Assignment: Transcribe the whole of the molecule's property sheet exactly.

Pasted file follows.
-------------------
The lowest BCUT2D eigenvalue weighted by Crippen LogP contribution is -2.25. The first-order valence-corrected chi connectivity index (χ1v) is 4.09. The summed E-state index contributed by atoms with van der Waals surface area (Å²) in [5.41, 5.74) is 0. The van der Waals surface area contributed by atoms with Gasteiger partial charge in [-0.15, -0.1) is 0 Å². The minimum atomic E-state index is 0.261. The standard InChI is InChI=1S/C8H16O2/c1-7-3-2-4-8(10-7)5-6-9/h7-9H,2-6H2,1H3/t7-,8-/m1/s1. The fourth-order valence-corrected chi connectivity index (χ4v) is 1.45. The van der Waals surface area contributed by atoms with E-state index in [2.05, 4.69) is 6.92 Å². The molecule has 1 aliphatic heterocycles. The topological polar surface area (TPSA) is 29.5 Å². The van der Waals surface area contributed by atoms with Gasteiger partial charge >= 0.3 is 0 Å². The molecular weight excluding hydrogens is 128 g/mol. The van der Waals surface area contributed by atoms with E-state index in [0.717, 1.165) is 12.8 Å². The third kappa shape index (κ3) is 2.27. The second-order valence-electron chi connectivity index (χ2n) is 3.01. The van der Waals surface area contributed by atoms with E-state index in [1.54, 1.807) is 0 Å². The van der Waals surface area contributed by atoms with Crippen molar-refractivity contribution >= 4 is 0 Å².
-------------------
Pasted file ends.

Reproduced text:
The lowest BCUT2D eigenvalue weighted by Crippen LogP contribution is -2.25. The first-order valence-corrected chi connectivity index (χ1v) is 4.09. The summed E-state index contributed by atoms with van der Waals surface area (Å²) in [5.41, 5.74) is 0. The van der Waals surface area contributed by atoms with Gasteiger partial charge in [-0.15, -0.1) is 0 Å². The minimum atomic E-state index is 0.261. The standard InChI is InChI=1S/C8H16O2/c1-7-3-2-4-8(10-7)5-6-9/h7-9H,2-6H2,1H3/t7-,8-/m1/s1. The fourth-order valence-corrected chi connectivity index (χ4v) is 1.45. The van der Waals surface area contributed by atoms with E-state index in [2.05, 4.69) is 6.92 Å². The molecule has 1 aliphatic heterocycles. The topological polar surface area (TPSA) is 29.5 Å². The van der Waals surface area contributed by atoms with Gasteiger partial charge >= 0.3 is 0 Å². The molecular weight excluding hydrogens is 128 g/mol. The van der Waals surface area contributed by atoms with E-state index in [0.717, 1.165) is 12.8 Å². The third kappa shape index (κ3) is 2.27. The second-order valence-electron chi connectivity index (χ2n) is 3.01. The van der Waals surface area contributed by atoms with E-state index in [1.54, 1.807) is 0 Å². The van der Waals surface area contributed by atoms with Crippen molar-refractivity contribution >= 4 is 0 Å².